Marine Mammals are those species of mammal that spend all or a major proportion of their life in the marine environment. Most mammals are characterised as air-breathing, warm-blooded vertebrates, that feed their young milk produced by the mammary glands of the female. Mammals on the whole have hair, although this is almost entirely lost in two groups of modern marine mammals.
Modern marine mammals either spend their entire life or part of their life in the marine environment (and occasionally rivers). There are two groups in the first category: the Cetacea, obligate aquatic carnivorous mammals, (whales, dolphins, and porpoises); and the Sirenia, obligate aquatic marine herbivores (manatees and dugongs). The marine mammals that also spend part of their lives ashore (to breed, for instance) include the Pinnipedia (true seals, eared seals, and walrus), and otters. The polar bear (Ursus maritimus) is also sometimes classified as a marine mammal, because it spends considerable time foraging in the marine environment. Altogether there are about 120 species of marine mammal.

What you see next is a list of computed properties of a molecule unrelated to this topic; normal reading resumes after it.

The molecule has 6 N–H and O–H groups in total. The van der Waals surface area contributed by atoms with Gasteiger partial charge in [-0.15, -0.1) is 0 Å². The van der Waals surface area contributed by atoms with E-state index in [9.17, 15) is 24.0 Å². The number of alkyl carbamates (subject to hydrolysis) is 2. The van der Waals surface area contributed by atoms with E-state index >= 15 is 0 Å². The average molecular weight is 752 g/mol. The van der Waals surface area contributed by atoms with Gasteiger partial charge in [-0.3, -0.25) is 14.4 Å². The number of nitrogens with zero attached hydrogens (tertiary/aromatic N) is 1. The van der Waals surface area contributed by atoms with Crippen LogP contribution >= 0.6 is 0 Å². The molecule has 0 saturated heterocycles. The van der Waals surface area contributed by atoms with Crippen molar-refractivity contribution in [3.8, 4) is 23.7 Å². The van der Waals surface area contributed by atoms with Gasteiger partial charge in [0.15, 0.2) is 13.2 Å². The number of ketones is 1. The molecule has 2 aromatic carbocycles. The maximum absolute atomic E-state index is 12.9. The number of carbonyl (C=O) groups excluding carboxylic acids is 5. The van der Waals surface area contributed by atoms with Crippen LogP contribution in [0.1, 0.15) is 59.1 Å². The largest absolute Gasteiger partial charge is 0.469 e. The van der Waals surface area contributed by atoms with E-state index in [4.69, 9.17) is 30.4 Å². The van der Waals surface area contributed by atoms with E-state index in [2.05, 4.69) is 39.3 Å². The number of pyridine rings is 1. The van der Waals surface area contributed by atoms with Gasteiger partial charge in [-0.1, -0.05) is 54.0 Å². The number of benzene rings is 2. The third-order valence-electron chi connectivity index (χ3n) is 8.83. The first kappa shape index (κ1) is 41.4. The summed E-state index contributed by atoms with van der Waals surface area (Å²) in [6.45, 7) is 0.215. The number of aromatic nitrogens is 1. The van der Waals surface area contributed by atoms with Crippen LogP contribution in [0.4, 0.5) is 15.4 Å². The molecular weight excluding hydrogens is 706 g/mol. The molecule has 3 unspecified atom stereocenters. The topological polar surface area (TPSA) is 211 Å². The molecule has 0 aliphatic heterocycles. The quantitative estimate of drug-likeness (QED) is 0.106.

Sub-order Mysticeti (baleen whales): 4 families, 6 genera and about 13 species.
Sub-order Odontoceti (echolocating toothed whales): 10 families, 40 genera and about 70 species.
Family Otariidae (eared seals): 7 genera, about 15 species.
Family Phocidae (true seals): 13 genera, about 19 species.
Family Odobenidae (walrus): one genus and one species.
Family Mustelidae: 2 genera, 2 species of marine otter, the sea otter and the marine otter.
Family Ursidae: one genus and one species of marine bear, the polar bear.